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Research Data Management at CSHL: Data Organization

Data Organization

Organizing your data, documents, and file system is critical for research data management. Fortunately, there are a number of resources describing standards and best practices that can help. The resources below provide information on how to organize your dataorganize your files, preparing to future-proof and share your data through data documentation and metadata, and how to choose electronic lab notebooks for data organization.  

Please contact us for assistance and consultation on any of these resources:

Phone: +1 516.367.6872
Librarian Email: libraryhelp@cshl.edu

Organize your data

As your data are collected but before it is analyzed, it needs to be organized so that it can be easily analyzed and examined. Common ways to organize your data include using spreadsheet best practices, and creating data dictionaries that are also used as a type of metadata (description of the data). 

1. Spreadsheet Best Practices

  • Use variable naming conventions. Variable names in a dataset should be intuitive and meaningful, e.g., "study_id". 
  • Entries for a given variable should be based on a consistent definition, e.g., consistent data type, units, and formatting

2. Data Dictionaries

Data dictionaries are files that accompany and describe data files, particularly spreadsheet data, by defining each variable included in the dataset. Data dictionaries should be created for all datasets, so that you or others can understand the data now or in the future. As such, they are a common type of metadata, or data description that provide important context for the data collected. 

Variable definitions can include the following information: 

  • The variable name and a description of what the variable means
  • Data type (e.g., text, date, continuous values)
  • Possible values / entries (e.g., "0", "1")
  • How the data is coded (for example, if data entries for a variable are coded as "0" or "1", what do these entries mean?)
  • Units 
  • Calculations or other information for derived variables
  • How missing data is recorded
  • How the data were measured
  • Any other information that is relevant to understand the data and avoid ambiguity

Additional Data Organization Resources

Preparing Tabular Data for Description and Archiving, Cornell University Library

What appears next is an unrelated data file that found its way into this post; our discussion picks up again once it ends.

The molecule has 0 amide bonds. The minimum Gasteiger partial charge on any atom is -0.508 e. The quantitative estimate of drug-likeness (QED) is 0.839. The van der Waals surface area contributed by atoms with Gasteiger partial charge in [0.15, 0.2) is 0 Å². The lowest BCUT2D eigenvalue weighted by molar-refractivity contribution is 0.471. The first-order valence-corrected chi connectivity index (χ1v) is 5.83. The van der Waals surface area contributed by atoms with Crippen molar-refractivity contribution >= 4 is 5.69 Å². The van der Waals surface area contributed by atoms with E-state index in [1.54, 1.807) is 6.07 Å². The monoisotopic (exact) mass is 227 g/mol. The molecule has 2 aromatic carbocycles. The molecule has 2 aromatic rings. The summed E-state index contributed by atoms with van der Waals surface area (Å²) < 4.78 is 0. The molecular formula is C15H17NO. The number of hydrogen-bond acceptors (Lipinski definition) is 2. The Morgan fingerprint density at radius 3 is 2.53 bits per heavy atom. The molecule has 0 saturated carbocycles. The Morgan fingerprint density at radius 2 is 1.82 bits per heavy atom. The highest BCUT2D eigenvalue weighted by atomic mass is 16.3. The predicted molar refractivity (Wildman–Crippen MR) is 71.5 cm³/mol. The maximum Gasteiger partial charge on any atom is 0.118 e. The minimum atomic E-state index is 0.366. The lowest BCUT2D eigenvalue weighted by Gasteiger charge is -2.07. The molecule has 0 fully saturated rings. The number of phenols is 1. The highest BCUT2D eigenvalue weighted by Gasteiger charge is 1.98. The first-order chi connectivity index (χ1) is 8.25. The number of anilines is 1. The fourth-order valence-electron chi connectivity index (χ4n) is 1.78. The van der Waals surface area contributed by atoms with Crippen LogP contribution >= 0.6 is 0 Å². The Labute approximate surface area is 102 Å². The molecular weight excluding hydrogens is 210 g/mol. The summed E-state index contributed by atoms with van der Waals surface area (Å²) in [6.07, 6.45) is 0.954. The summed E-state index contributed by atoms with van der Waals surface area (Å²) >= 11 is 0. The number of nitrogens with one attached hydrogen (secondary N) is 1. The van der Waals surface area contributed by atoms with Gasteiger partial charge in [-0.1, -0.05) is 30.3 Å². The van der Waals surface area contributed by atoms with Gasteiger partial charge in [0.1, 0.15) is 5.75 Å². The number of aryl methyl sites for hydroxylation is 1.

Organize your files

Have you ever had trouble locating raw data, or any other file associated with a research project or publication? File organization is important to establish and maintain throughout a research project, and to aid reuse and reproducibility in the short and long term. The basic components of file organization include file naming, versioning, and file structure.  

1. File Naming

A File Naming Convention (FNC) is a framework for naming your files in a way that describes what they contain and their relationship to the project and other files. When establishing a FNC, there are 3 criteria: Organization, Context, Consistency. A well designed FNC will provide a preview of the content in each file, be organized logically (based on time of production), and identify the creator.

Aim for filenames no more than 25 characters in length.

  • Aim for  YYYYMMDD,  YYMMDD, or DDMMYY format to keep chronological order. JUST BE CONSISTENT!!!
  • Do not use spaces or special characters such as  ~ ! @ # $ % ^ & * ( ) ` ; < > ? , [ ] { } ' ", etc.
  • Instead of spaces, use dashes(-), underscores(_), or CamelCase (FileName) to connect words
  • If using sequential numbering system, using leading zeros to sequentially sort files. For example, use "001, 002, 010, 011, 100, 101" instead of "1, 2, 10, 11, 100, 101"

Here's an example of file names created without and using an FNC:

File names with no FNC File names with an FNC
Labwork_2017 Labwork_Matt_03072017
Images_test Images_Leicaconfocal_testsamples1-7_07092016
Sequence125 Sequence_mouse_sample125_06092015
Video_387 Video_behaviour_mouse387_05032016

Always remember a file naming convention breaks down if not followed consistently. When developing one be sure to include all the relevant information and feedback from everyone who needs to use the FNC (e.g., fellow lab members) and make sure that everyone is aware of it and knows how to apply it.

File Naming Resources:

File Naming Best Practices Handout from MIT Libraries